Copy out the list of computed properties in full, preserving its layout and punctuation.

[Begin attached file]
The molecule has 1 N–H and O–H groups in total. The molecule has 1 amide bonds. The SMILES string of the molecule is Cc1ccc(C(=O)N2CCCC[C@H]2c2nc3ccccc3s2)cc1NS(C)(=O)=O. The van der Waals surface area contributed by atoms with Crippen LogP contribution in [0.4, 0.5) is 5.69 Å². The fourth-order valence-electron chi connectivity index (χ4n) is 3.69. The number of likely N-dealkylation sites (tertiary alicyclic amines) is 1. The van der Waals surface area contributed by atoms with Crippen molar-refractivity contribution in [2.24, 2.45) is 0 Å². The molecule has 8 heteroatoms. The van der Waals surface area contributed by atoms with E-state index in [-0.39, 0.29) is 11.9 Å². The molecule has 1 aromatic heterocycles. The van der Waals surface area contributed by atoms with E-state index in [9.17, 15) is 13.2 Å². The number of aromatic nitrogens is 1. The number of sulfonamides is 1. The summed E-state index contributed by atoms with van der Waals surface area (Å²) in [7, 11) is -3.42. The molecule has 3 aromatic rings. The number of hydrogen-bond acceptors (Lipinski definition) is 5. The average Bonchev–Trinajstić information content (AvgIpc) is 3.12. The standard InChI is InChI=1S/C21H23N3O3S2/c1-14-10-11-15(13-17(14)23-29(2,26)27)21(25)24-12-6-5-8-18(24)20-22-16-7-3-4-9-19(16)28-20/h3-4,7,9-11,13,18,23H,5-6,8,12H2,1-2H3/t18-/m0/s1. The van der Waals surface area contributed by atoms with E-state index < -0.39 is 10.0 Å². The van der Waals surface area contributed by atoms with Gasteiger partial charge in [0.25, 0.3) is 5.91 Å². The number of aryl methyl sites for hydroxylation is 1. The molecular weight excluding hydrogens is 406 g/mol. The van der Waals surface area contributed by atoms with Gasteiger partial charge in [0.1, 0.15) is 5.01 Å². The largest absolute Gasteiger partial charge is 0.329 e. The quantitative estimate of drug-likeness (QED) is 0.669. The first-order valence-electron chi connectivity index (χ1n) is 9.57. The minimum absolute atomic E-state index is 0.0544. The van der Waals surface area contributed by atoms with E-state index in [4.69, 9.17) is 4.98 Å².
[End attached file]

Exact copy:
The molecule has 1 N–H and O–H groups in total. The molecule has 1 amide bonds. The SMILES string of the molecule is Cc1ccc(C(=O)N2CCCC[C@H]2c2nc3ccccc3s2)cc1NS(C)(=O)=O. The van der Waals surface area contributed by atoms with Crippen LogP contribution in [0.4, 0.5) is 5.69 Å². The fourth-order valence-electron chi connectivity index (χ4n) is 3.69. The number of likely N-dealkylation sites (tertiary alicyclic amines) is 1. The van der Waals surface area contributed by atoms with Crippen molar-refractivity contribution in [2.24, 2.45) is 0 Å². The molecule has 8 heteroatoms. The van der Waals surface area contributed by atoms with E-state index in [-0.39, 0.29) is 11.9 Å². The molecule has 1 aromatic heterocycles. The van der Waals surface area contributed by atoms with E-state index in [9.17, 15) is 13.2 Å². The number of aromatic nitrogens is 1. The number of sulfonamides is 1. The summed E-state index contributed by atoms with van der Waals surface area (Å²) in [7, 11) is -3.42. The molecule has 3 aromatic rings. The number of hydrogen-bond acceptors (Lipinski definition) is 5. The average Bonchev–Trinajstić information content (AvgIpc) is 3.12. The standard InChI is InChI=1S/C21H23N3O3S2/c1-14-10-11-15(13-17(14)23-29(2,26)27)21(25)24-12-6-5-8-18(24)20-22-16-7-3-4-9-19(16)28-20/h3-4,7,9-11,13,18,23H,5-6,8,12H2,1-2H3/t18-/m0/s1. The van der Waals surface area contributed by atoms with E-state index < -0.39 is 10.0 Å². The van der Waals surface area contributed by atoms with Gasteiger partial charge in [0.25, 0.3) is 5.91 Å². The number of aryl methyl sites for hydroxylation is 1. The molecular weight excluding hydrogens is 406 g/mol. The van der Waals surface area contributed by atoms with Gasteiger partial charge in [0.1, 0.15) is 5.01 Å². The largest absolute Gasteiger partial charge is 0.329 e. The quantitative estimate of drug-likeness (QED) is 0.669. The first-order valence-electron chi connectivity index (χ1n) is 9.57. The minimum absolute atomic E-state index is 0.0544. The van der Waals surface area contributed by atoms with E-state index in [4.69, 9.17) is 4.98 Å².